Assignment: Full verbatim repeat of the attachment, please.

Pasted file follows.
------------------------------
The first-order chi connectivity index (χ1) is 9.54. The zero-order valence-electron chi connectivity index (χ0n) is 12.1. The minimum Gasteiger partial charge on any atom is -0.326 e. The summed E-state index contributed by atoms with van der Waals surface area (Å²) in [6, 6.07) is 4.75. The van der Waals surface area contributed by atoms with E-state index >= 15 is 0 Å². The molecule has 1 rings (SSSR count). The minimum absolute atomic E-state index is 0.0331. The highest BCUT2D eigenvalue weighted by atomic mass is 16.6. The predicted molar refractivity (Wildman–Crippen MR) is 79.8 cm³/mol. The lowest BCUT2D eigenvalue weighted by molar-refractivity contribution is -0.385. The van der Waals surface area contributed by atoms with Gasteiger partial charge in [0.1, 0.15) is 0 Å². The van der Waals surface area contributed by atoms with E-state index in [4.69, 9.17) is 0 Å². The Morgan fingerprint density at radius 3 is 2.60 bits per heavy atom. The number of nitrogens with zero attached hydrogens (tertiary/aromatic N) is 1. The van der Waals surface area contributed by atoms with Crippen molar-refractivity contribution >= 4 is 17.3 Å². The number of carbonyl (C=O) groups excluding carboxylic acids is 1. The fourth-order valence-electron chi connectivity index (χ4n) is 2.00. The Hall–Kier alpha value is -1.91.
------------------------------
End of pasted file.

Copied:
The first-order chi connectivity index (χ1) is 9.54. The zero-order valence-electron chi connectivity index (χ0n) is 12.1. The minimum Gasteiger partial charge on any atom is -0.326 e. The summed E-state index contributed by atoms with van der Waals surface area (Å²) in [6, 6.07) is 4.75. The van der Waals surface area contributed by atoms with E-state index >= 15 is 0 Å². The molecule has 1 rings (SSSR count). The minimum absolute atomic E-state index is 0.0331. The highest BCUT2D eigenvalue weighted by atomic mass is 16.6. The predicted molar refractivity (Wildman–Crippen MR) is 79.8 cm³/mol. The lowest BCUT2D eigenvalue weighted by molar-refractivity contribution is -0.385. The van der Waals surface area contributed by atoms with Gasteiger partial charge in [0.1, 0.15) is 0 Å². The van der Waals surface area contributed by atoms with E-state index in [4.69, 9.17) is 0 Å². The Morgan fingerprint density at radius 3 is 2.60 bits per heavy atom. The number of nitrogens with zero attached hydrogens (tertiary/aromatic N) is 1. The van der Waals surface area contributed by atoms with Crippen molar-refractivity contribution >= 4 is 17.3 Å². The number of carbonyl (C=O) groups excluding carboxylic acids is 1. The fourth-order valence-electron chi connectivity index (χ4n) is 2.00. The Hall–Kier alpha value is -1.91.